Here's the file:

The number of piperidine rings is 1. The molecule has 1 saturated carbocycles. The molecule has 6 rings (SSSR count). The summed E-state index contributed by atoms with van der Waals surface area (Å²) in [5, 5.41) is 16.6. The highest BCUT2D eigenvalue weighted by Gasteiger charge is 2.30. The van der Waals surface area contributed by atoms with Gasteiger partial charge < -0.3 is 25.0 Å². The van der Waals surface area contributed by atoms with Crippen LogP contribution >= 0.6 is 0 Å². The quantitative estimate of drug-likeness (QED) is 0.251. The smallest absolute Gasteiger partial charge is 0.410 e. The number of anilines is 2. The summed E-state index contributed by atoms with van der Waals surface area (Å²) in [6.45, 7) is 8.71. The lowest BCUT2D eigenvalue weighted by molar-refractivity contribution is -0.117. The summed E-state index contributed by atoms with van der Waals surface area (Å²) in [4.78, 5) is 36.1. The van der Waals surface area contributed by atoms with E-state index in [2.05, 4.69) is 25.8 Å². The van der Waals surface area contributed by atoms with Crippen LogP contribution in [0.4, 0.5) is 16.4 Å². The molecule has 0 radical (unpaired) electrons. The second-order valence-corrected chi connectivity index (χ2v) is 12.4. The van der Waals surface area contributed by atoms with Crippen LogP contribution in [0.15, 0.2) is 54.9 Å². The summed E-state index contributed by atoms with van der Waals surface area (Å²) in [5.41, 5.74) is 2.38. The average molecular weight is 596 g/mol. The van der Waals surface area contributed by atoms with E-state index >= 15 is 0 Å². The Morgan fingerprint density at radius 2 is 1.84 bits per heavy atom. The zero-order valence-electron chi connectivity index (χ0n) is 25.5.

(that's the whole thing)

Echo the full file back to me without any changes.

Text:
The number of piperidine rings is 1. The molecule has 1 saturated carbocycles. The molecule has 6 rings (SSSR count). The summed E-state index contributed by atoms with van der Waals surface area (Å²) in [5, 5.41) is 16.6. The highest BCUT2D eigenvalue weighted by Gasteiger charge is 2.30. The van der Waals surface area contributed by atoms with Gasteiger partial charge < -0.3 is 25.0 Å². The van der Waals surface area contributed by atoms with Crippen LogP contribution >= 0.6 is 0 Å². The quantitative estimate of drug-likeness (QED) is 0.251. The smallest absolute Gasteiger partial charge is 0.410 e. The number of anilines is 2. The summed E-state index contributed by atoms with van der Waals surface area (Å²) in [6.45, 7) is 8.71. The lowest BCUT2D eigenvalue weighted by molar-refractivity contribution is -0.117. The summed E-state index contributed by atoms with van der Waals surface area (Å²) in [4.78, 5) is 36.1. The van der Waals surface area contributed by atoms with E-state index in [2.05, 4.69) is 25.8 Å². The van der Waals surface area contributed by atoms with Crippen LogP contribution in [0.4, 0.5) is 16.4 Å². The molecule has 0 radical (unpaired) electrons. The second-order valence-corrected chi connectivity index (χ2v) is 12.4. The van der Waals surface area contributed by atoms with Crippen LogP contribution in [0.15, 0.2) is 54.9 Å². The summed E-state index contributed by atoms with van der Waals surface area (Å²) in [5.41, 5.74) is 2.38. The average molecular weight is 596 g/mol. The van der Waals surface area contributed by atoms with E-state index >= 15 is 0 Å². The Morgan fingerprint density at radius 2 is 1.84 bits per heavy atom. The zero-order valence-electron chi connectivity index (χ0n) is 25.5.